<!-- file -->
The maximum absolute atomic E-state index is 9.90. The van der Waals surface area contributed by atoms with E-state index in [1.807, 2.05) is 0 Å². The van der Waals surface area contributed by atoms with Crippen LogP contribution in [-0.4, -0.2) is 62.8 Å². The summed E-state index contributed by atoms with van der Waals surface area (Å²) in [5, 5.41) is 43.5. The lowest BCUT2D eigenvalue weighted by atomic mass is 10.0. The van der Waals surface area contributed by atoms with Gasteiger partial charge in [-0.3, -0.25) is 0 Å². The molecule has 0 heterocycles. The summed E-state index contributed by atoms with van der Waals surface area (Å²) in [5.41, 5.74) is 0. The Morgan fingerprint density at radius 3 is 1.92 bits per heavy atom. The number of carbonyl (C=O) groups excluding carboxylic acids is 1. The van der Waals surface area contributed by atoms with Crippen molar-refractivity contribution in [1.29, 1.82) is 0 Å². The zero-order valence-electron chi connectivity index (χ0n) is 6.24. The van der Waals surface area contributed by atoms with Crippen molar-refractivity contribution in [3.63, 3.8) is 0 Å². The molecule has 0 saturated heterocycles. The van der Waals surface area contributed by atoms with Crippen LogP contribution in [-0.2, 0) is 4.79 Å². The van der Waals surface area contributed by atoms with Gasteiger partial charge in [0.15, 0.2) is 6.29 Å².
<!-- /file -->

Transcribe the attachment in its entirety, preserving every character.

The maximum absolute atomic E-state index is 9.90. The van der Waals surface area contributed by atoms with E-state index in [1.807, 2.05) is 0 Å². The van der Waals surface area contributed by atoms with Crippen LogP contribution in [-0.4, -0.2) is 62.8 Å². The summed E-state index contributed by atoms with van der Waals surface area (Å²) in [5, 5.41) is 43.5. The lowest BCUT2D eigenvalue weighted by atomic mass is 10.0. The van der Waals surface area contributed by atoms with Gasteiger partial charge in [-0.3, -0.25) is 0 Å². The molecule has 0 heterocycles. The summed E-state index contributed by atoms with van der Waals surface area (Å²) in [5.41, 5.74) is 0. The Morgan fingerprint density at radius 3 is 1.92 bits per heavy atom. The number of carbonyl (C=O) groups excluding carboxylic acids is 1. The van der Waals surface area contributed by atoms with Crippen molar-refractivity contribution in [1.29, 1.82) is 0 Å². The zero-order valence-electron chi connectivity index (χ0n) is 6.24. The van der Waals surface area contributed by atoms with Crippen molar-refractivity contribution in [3.63, 3.8) is 0 Å². The molecule has 0 saturated heterocycles. The van der Waals surface area contributed by atoms with Crippen LogP contribution in [-0.2, 0) is 4.79 Å². The van der Waals surface area contributed by atoms with Gasteiger partial charge in [0.15, 0.2) is 6.29 Å².